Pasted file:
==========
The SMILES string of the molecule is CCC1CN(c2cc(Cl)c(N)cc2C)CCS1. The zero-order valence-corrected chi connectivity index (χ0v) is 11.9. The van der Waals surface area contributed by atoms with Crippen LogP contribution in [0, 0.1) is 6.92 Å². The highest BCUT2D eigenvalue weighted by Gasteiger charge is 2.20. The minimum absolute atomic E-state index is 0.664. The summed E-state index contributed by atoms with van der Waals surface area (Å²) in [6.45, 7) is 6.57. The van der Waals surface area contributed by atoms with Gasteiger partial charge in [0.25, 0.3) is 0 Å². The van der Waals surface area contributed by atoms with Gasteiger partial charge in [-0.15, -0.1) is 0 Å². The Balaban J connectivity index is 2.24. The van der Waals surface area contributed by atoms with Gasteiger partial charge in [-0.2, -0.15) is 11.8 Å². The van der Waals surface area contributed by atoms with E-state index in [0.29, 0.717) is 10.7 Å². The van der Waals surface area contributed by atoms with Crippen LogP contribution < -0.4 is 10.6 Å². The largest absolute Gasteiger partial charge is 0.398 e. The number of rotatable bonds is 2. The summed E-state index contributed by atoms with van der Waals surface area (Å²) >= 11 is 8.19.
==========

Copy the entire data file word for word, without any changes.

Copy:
The SMILES string of the molecule is CCC1CN(c2cc(Cl)c(N)cc2C)CCS1. The zero-order valence-corrected chi connectivity index (χ0v) is 11.9. The van der Waals surface area contributed by atoms with Crippen LogP contribution in [0, 0.1) is 6.92 Å². The highest BCUT2D eigenvalue weighted by Gasteiger charge is 2.20. The minimum absolute atomic E-state index is 0.664. The summed E-state index contributed by atoms with van der Waals surface area (Å²) in [6.45, 7) is 6.57. The van der Waals surface area contributed by atoms with Gasteiger partial charge in [0.25, 0.3) is 0 Å². The van der Waals surface area contributed by atoms with Gasteiger partial charge in [-0.15, -0.1) is 0 Å². The Balaban J connectivity index is 2.24. The van der Waals surface area contributed by atoms with Gasteiger partial charge in [-0.2, -0.15) is 11.8 Å². The van der Waals surface area contributed by atoms with E-state index in [0.29, 0.717) is 10.7 Å². The van der Waals surface area contributed by atoms with Crippen LogP contribution < -0.4 is 10.6 Å². The largest absolute Gasteiger partial charge is 0.398 e. The number of rotatable bonds is 2. The summed E-state index contributed by atoms with van der Waals surface area (Å²) >= 11 is 8.19.